October 2016 film round up
Words, Ilona Walker
After a flurry of film screenings as part of Scalarama last month it’s back to the regular schedule of events, albeit with some additions from Biennial, Liverpool Irish Festival, North West Labour Film Festival, Liverpool Left Film Club, and a number of films, courses and events courtesy of the new academic year.
The North West Labour Film Festival seeks to live up to its tagline ‘Cinema celebrating working people’ with a weekend of appropriately themed films, starting on the 6th October. Ken Loach’s Palme D’Or winning I Daniel Blake screens at FACT at 17.30 with 7 Chinese Brothers showing at 19.40. The festival continues at FACT on the 8th with screenings of The 33 (a film that tells the story of the 33 Chilean miners who were trapped underground for a record 69 days) and Trumbo (a biopic on the Hollywood scriptwriter Dalton Trumbo). Both screenings feature a Q&A. Silkwood – a drama starring Meryl Streep as Karen Silkwood, a real-life labour activist who died in suspicious circumstances – rounds off the festival on the 9th. Coinciding with the Labour Film Festival is the inaugural screening of Liverpool Left Film Club who will be showing the 1927 German expressionist and sci-fi classic Metropolis at the Caledonia Pub on the 7th of October.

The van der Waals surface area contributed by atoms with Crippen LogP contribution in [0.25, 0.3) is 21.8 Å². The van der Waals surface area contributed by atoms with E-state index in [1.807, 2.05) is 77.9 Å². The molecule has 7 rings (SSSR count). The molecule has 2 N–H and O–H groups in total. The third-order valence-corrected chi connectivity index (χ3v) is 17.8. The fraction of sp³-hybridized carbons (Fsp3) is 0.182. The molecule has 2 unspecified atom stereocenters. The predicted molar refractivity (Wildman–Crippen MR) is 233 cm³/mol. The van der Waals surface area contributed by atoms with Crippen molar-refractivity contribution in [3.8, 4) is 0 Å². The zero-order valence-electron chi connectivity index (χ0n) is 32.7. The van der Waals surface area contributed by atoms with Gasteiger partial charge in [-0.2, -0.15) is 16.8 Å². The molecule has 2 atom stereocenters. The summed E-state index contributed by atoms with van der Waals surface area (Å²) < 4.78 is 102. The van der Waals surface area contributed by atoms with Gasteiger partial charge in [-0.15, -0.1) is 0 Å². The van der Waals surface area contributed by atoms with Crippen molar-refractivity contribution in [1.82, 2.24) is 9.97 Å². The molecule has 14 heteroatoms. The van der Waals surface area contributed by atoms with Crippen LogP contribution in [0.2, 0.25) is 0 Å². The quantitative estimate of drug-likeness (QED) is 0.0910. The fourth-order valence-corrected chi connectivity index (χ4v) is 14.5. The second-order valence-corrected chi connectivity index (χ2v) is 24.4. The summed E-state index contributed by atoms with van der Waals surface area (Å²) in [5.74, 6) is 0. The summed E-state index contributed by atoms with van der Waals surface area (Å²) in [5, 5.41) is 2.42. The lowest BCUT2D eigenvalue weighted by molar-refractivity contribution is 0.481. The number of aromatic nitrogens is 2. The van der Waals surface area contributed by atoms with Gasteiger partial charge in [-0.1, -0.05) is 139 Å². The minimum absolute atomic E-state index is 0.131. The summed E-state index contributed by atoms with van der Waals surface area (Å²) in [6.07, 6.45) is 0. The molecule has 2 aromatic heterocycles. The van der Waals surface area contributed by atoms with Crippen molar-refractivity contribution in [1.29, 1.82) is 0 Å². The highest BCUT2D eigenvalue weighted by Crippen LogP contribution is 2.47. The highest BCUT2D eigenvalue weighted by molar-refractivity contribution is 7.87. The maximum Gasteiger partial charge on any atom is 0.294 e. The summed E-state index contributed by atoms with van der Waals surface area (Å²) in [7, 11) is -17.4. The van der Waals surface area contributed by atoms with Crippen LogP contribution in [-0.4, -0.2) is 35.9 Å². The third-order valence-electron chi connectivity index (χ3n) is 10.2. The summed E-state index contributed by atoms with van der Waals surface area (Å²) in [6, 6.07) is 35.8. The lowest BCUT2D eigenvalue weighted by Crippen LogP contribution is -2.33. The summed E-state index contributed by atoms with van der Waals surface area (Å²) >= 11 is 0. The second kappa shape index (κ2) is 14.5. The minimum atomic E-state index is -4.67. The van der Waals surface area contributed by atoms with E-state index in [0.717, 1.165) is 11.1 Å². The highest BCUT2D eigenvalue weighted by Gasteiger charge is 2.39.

This month sees your last chance to catch The Biennial’s programme of video art and film, which draws to a close on the 16th of October. Nothing More (NADA+), a film on the social and political struggles in present day Cuba, screens at FACT on the 6th October, and Freak Orlando, an experimental episodic film from German filmmaker Ulrike Ottinger, screens on the 13th. Raphael Hefti’s An Aluminothermic Reaction Producing Liquid Steel, Filmed at 2000 Frames per Second screens after both films. Films can also be found in the main exhibitions – Lucy Beech’s Pharmakon screens in Gallery 2 at FACT; Dogsy Ma Bone, a film made by Marvin Gaye Chetwynd, screens in Cains Brewery; The Uncomputable by Fabien Giraud and Raphaël Siboni screens in ABC Cinema; and Mark Leckey’s Dream English Kid screens in Blade Factory. There are also short film pieces in Cains Brewery, Tate, ABC Cinema and Open Eye, by Ramin Haerizadeh, Rokni Haerizadeh & Hesam Rahmanian, and Samson Kambalu.
For those craving some video art post-Biennial, head to FACT on the 18th of October for the Jarman Award Tour. The screening of shortlisters sees some familiar names return to FACT, including Shona Illingworth (whose work Lesions in the Landscape, a film exploring amnesia and the mass evacuation of St Kilda, appeared in FACT last year) and Cécile B. Evans (whose work Commercials (It’s not possible, it’s real) appeared alongside LaBeouf, Rönkkö and Turner in the Follow exhibition earlier this year). Heather Phillipson – also nominated – will be in conversation with FACT Director Mike Stubbs.
Following the excitement of Different Trains last month, METAL returns to its regular – and completely free – Film Station programme with a screening of Fear Eats the Soul on the 7th of October and Richard Linklater’s (more on him later) Before Midnight on the 21st. Nordic Film Liverpool continues its 2016/2017 season on the 24th October with Golden Globe-nominated Swedish film Turist (Force Majeure) showing in the Nordic Church.